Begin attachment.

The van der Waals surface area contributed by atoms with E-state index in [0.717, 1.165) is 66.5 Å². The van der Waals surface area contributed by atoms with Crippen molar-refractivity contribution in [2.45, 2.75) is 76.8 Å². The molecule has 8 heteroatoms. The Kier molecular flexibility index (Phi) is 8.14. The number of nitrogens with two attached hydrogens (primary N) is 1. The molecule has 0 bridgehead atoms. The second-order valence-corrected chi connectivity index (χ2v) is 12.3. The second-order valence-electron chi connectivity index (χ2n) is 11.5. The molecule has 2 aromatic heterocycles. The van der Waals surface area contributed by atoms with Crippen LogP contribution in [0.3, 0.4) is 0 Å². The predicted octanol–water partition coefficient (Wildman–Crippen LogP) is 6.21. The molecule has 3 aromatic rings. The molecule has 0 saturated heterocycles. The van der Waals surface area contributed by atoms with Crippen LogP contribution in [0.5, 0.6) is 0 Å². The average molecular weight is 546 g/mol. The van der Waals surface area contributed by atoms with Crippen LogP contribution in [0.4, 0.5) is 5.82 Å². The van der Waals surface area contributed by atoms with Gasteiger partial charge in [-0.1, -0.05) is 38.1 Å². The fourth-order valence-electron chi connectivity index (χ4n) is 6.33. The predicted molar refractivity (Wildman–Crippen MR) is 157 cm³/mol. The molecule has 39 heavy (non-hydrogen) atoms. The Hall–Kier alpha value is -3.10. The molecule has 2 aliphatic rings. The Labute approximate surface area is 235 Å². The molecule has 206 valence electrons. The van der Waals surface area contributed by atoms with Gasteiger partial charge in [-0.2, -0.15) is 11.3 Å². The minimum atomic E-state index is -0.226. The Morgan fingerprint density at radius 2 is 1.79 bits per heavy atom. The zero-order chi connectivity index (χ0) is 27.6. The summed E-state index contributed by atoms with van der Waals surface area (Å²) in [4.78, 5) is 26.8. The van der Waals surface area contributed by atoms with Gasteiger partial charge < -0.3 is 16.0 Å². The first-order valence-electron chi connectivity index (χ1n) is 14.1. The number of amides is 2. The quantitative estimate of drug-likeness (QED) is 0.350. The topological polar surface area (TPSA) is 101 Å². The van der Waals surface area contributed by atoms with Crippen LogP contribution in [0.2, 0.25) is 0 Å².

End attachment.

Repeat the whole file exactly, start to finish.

The van der Waals surface area contributed by atoms with E-state index in [0.717, 1.165) is 66.5 Å². The van der Waals surface area contributed by atoms with Crippen molar-refractivity contribution in [2.45, 2.75) is 76.8 Å². The molecule has 8 heteroatoms. The Kier molecular flexibility index (Phi) is 8.14. The number of nitrogens with two attached hydrogens (primary N) is 1. The molecule has 0 bridgehead atoms. The second-order valence-corrected chi connectivity index (χ2v) is 12.3. The second-order valence-electron chi connectivity index (χ2n) is 11.5. The molecule has 2 aromatic heterocycles. The van der Waals surface area contributed by atoms with Crippen LogP contribution in [0.3, 0.4) is 0 Å². The predicted octanol–water partition coefficient (Wildman–Crippen LogP) is 6.21. The molecule has 3 aromatic rings. The molecule has 0 saturated heterocycles. The van der Waals surface area contributed by atoms with Crippen LogP contribution in [0.5, 0.6) is 0 Å². The average molecular weight is 546 g/mol. The van der Waals surface area contributed by atoms with Crippen LogP contribution in [0.4, 0.5) is 5.82 Å². The van der Waals surface area contributed by atoms with Gasteiger partial charge in [-0.1, -0.05) is 38.1 Å². The fourth-order valence-electron chi connectivity index (χ4n) is 6.33. The predicted molar refractivity (Wildman–Crippen MR) is 157 cm³/mol. The molecule has 39 heavy (non-hydrogen) atoms. The Hall–Kier alpha value is -3.10. The molecule has 2 aliphatic rings. The Labute approximate surface area is 235 Å². The molecule has 206 valence electrons. The van der Waals surface area contributed by atoms with Gasteiger partial charge in [-0.2, -0.15) is 11.3 Å². The minimum atomic E-state index is -0.226. The Morgan fingerprint density at radius 2 is 1.79 bits per heavy atom. The zero-order chi connectivity index (χ0) is 27.6. The summed E-state index contributed by atoms with van der Waals surface area (Å²) in [4.78, 5) is 26.8. The van der Waals surface area contributed by atoms with Gasteiger partial charge < -0.3 is 16.0 Å². The first-order valence-electron chi connectivity index (χ1n) is 14.1. The number of amides is 2. The quantitative estimate of drug-likeness (QED) is 0.350. The topological polar surface area (TPSA) is 101 Å². The van der Waals surface area contributed by atoms with Crippen LogP contribution in [0.2, 0.25) is 0 Å².